Otto Preminger’s Laura (1944) features Gene Tierney in the title role and Dana Andrews as Detective Mark McPherson, Clifton Webb as the epicene columnist Waldo Lydeker and Vincent Price as smooth-talking womanizer Shelby Carpenter, the three moths flitting about her flame. Judith Anderson, a luminous Lady Macbeth onstage and the unforgettable Mrs. Danvers in Alfred Hitchcock’s Rebecca (1940), plays one of the suspects.

The second feature is Robert Siodmak’s Phantom Lady (1944), a lively entertainment with Ella Raines as a spunky secretary trying to save her boss from the electric chair for murdering his estranged wife. The film also features Franchot Tone, Alan Curtis, Fay Helm, Thomas Gomez and the omnipresent Elisha Cook Jr., who gave one memorable character performance after another in those years, all the way up to the moment he was gunned down by badman Jack Palance in George Stevens’ Shane (1953) (Sunday and Monday, Dec. 5-6).

Samuel Fuller’s Pickup on South Street (1953), with Richard Widmark, Jean Peters, Thelma Ritter, Richard Kiley and Murvyn Vye, features Widmark as a subway pickpocket who gets more than he bargained for when he pilfers the purse of a sweaty, heavily made-up dame (Peters) and finds himself pursued by both the cops and a group of communist spies in our midst. It’s one of Fuller’s broadest and most baroque noir thrillers.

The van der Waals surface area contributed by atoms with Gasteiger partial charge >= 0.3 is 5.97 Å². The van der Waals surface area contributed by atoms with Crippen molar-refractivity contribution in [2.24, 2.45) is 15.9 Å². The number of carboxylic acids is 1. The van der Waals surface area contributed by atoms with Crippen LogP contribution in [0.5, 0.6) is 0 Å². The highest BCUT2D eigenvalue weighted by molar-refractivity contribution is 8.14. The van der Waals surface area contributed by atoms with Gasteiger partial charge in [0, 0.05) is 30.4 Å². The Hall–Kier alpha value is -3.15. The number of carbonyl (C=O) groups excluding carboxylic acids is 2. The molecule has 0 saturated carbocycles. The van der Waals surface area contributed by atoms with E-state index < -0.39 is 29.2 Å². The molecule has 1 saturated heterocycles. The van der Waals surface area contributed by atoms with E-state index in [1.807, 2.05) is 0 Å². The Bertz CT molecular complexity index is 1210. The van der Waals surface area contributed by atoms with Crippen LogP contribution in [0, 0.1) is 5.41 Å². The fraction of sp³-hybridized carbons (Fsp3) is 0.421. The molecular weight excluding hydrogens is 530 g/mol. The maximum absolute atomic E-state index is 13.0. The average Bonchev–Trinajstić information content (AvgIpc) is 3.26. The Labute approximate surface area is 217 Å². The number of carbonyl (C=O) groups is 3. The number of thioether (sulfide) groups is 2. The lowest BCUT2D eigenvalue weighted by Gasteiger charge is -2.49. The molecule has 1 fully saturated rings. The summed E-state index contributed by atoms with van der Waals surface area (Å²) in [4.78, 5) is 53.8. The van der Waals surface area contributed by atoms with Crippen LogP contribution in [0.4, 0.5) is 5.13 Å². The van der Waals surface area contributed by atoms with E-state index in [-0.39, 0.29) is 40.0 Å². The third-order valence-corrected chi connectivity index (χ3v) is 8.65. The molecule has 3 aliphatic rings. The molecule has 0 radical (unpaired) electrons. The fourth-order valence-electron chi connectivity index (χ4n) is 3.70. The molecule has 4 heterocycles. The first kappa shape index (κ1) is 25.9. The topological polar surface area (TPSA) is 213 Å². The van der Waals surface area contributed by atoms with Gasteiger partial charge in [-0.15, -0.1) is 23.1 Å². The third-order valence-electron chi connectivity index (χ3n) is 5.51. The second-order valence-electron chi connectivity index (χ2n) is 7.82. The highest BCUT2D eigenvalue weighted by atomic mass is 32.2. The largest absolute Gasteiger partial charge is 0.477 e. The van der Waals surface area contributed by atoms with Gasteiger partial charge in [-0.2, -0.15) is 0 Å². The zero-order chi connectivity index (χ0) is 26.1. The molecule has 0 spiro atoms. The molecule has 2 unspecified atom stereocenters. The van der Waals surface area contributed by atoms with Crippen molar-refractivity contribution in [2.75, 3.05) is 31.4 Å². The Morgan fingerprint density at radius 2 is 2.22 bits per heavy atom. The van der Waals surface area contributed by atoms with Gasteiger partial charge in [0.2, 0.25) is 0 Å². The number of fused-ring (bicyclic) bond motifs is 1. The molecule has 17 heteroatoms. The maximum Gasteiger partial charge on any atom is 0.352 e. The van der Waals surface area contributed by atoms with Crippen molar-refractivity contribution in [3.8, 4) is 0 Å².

The second feature is Henry Hathaway’s Kiss of Death (1947), from a screenplay by Ben Hecht and Charles Lederer, with Victor Mature, Richard Widmark, Brian Donlevy, Coleen Gray, Karl Malden and Taylor Holms. Mature, the much-ridiculed hunk of his era, showed that he could act in this role as an imprisoned thief who decides to go straight and cut his sentence short by turning state’s evidence against his old buddy, Tommy Udo, played with memorably maniacal glee by newcomer Richard Widmark, who achieved instant stardom in the scene where he pushes an uncooperative old lady in a wheelchair down the stairs (Tuesday and Wednesday, Dec. 7-8).

Too Close, Not Close Enough Nichols Muses on Intimacy, Almost